Loree et al 18 faced this issue, retrospectively evaluating the response to anti-EGFR-containing regimens administered in second or further lines to 17 patients affected by RAS and BRAF wild-type mTCCs showing an ORR according to RECIST V.1.1 of 35%, with an 82% DCR and a median PFS of 5.9 months. However, all patients had received the targeted agent in combination with at least one cytotoxic drug, thus preventing from drawing conclusions about the actual benefit derived from anti-EGFR monoclonal antibodies alone.
In order to prospectively challenge these suggestive findings, we included in the present analysis only patients treated with an anti-EGFR as monotherapy or in combination with irinotecan in the case of clear irinotecan-refractoriness. Consistently, we limited our investigation to patients with RAS and BRAF wild-type tumours, since they are the only potential candidates to anti-EGFRs. Moreover, given the reasonable association of microsatellite instability with limited benefit from a targeted approach against one single pathway,19 32 and the prevalence of microsatellite instability in mTCC being similar to ascending colon and higher than left-sided segments, only patients with RAS and BRAF wild-type MSS tumours were included.
In our series, an ORR of 44% with a 78% DCR was reported, thus outlining a potential role for anti-EGFR agents in the treatment of patients with mTCC. The prespecified hypothesis underlying our analysis was confirmed, since more than three responses were registered even if only 9 patients were included instead of 11, as initially planned. The main limitation of this study is the small sample size, due to the rarity of the transverse location and the choice to include only patients with RAS and BRAF wild-type tumours where the effect of anti-EGFRs was clearly distinguishable without the confounding effect of the associated chemotherapy backbone.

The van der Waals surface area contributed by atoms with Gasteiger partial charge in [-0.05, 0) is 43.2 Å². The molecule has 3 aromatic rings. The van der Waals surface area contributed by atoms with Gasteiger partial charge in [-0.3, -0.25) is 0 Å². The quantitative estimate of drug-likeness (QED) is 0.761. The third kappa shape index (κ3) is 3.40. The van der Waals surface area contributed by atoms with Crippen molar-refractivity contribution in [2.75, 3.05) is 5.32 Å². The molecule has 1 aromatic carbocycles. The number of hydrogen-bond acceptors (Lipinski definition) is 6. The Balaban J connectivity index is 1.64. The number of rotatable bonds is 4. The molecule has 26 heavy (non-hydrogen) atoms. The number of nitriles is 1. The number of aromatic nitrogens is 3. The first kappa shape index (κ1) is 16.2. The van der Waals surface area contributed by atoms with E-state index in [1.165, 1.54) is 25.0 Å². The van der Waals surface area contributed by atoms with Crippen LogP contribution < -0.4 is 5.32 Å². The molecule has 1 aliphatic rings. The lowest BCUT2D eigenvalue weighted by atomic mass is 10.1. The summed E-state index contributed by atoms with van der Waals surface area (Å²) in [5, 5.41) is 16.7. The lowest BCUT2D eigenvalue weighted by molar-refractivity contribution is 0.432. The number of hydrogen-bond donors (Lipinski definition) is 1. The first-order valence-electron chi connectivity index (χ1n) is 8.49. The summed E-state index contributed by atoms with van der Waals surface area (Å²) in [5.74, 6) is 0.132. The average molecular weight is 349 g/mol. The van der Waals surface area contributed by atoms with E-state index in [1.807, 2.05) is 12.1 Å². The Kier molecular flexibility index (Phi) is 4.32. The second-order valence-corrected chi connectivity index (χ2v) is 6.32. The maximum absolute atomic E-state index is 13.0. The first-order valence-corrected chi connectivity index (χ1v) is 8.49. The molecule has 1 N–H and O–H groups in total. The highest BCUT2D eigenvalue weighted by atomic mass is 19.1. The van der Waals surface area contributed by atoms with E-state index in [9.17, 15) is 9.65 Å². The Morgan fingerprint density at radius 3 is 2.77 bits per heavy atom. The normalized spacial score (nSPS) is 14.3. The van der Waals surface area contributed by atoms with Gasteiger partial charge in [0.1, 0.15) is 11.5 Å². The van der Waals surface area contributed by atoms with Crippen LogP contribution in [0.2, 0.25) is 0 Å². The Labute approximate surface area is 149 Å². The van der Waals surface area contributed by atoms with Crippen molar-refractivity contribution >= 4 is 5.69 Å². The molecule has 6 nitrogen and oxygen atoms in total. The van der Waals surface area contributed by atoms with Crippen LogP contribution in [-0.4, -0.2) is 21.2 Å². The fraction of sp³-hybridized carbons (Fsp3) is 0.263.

Though acknowledging the limitations of our pragmatic approach, including also the lack of a proper control arm and the review of retrospectively collected data, and therefore the low level of produced evidence, a prospective effort to answer this clinically relevant question through a randomised clinical trial focused on this rare population (RAS and BRAF wild-type, MSS mTCCs) would be hardly feasible. On the other hand, the validation of present findings in posthoc analyses of randomised trials with available information about the precise anatomical location would be highly desirable.